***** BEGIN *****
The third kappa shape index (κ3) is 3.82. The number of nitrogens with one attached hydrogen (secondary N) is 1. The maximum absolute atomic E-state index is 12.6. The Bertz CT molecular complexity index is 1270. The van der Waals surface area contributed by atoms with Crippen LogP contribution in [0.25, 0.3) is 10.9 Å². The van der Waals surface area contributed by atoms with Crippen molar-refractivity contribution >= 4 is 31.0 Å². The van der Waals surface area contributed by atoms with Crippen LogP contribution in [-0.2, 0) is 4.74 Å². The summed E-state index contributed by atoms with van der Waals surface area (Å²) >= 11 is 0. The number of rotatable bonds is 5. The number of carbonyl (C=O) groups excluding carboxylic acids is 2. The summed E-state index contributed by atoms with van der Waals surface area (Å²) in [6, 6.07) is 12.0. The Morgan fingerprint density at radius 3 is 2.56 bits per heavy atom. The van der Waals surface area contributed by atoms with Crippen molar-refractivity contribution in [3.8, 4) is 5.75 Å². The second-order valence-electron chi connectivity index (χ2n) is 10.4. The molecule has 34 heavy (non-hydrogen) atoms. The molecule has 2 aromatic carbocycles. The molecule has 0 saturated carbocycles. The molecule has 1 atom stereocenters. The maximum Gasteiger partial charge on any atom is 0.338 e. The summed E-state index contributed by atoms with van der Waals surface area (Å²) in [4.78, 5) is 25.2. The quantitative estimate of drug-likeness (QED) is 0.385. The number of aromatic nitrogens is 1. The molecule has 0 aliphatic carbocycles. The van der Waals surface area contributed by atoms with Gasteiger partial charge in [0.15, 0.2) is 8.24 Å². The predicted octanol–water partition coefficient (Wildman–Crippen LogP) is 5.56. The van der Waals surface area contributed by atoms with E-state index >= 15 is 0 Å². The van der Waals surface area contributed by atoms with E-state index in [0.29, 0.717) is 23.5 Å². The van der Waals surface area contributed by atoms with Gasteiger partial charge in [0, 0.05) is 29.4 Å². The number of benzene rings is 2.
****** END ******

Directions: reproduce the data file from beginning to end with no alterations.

The third kappa shape index (κ3) is 3.82. The number of nitrogens with one attached hydrogen (secondary N) is 1. The maximum absolute atomic E-state index is 12.6. The Bertz CT molecular complexity index is 1270. The van der Waals surface area contributed by atoms with Crippen LogP contribution in [0.25, 0.3) is 10.9 Å². The van der Waals surface area contributed by atoms with Crippen molar-refractivity contribution >= 4 is 31.0 Å². The van der Waals surface area contributed by atoms with Crippen LogP contribution in [-0.2, 0) is 4.74 Å². The summed E-state index contributed by atoms with van der Waals surface area (Å²) >= 11 is 0. The number of rotatable bonds is 5. The number of carbonyl (C=O) groups excluding carboxylic acids is 2. The summed E-state index contributed by atoms with van der Waals surface area (Å²) in [6, 6.07) is 12.0. The Morgan fingerprint density at radius 3 is 2.56 bits per heavy atom. The van der Waals surface area contributed by atoms with Crippen molar-refractivity contribution in [3.8, 4) is 5.75 Å². The second-order valence-electron chi connectivity index (χ2n) is 10.4. The molecule has 34 heavy (non-hydrogen) atoms. The molecule has 2 aromatic carbocycles. The molecule has 0 saturated carbocycles. The molecule has 1 atom stereocenters. The maximum Gasteiger partial charge on any atom is 0.338 e. The summed E-state index contributed by atoms with van der Waals surface area (Å²) in [4.78, 5) is 25.2. The quantitative estimate of drug-likeness (QED) is 0.385. The number of aromatic nitrogens is 1. The molecule has 0 aliphatic carbocycles. The van der Waals surface area contributed by atoms with Gasteiger partial charge in [0.15, 0.2) is 8.24 Å². The predicted octanol–water partition coefficient (Wildman–Crippen LogP) is 5.56. The van der Waals surface area contributed by atoms with E-state index >= 15 is 0 Å². The van der Waals surface area contributed by atoms with E-state index in [0.29, 0.717) is 23.5 Å². The van der Waals surface area contributed by atoms with Gasteiger partial charge in [0, 0.05) is 29.4 Å². The number of benzene rings is 2.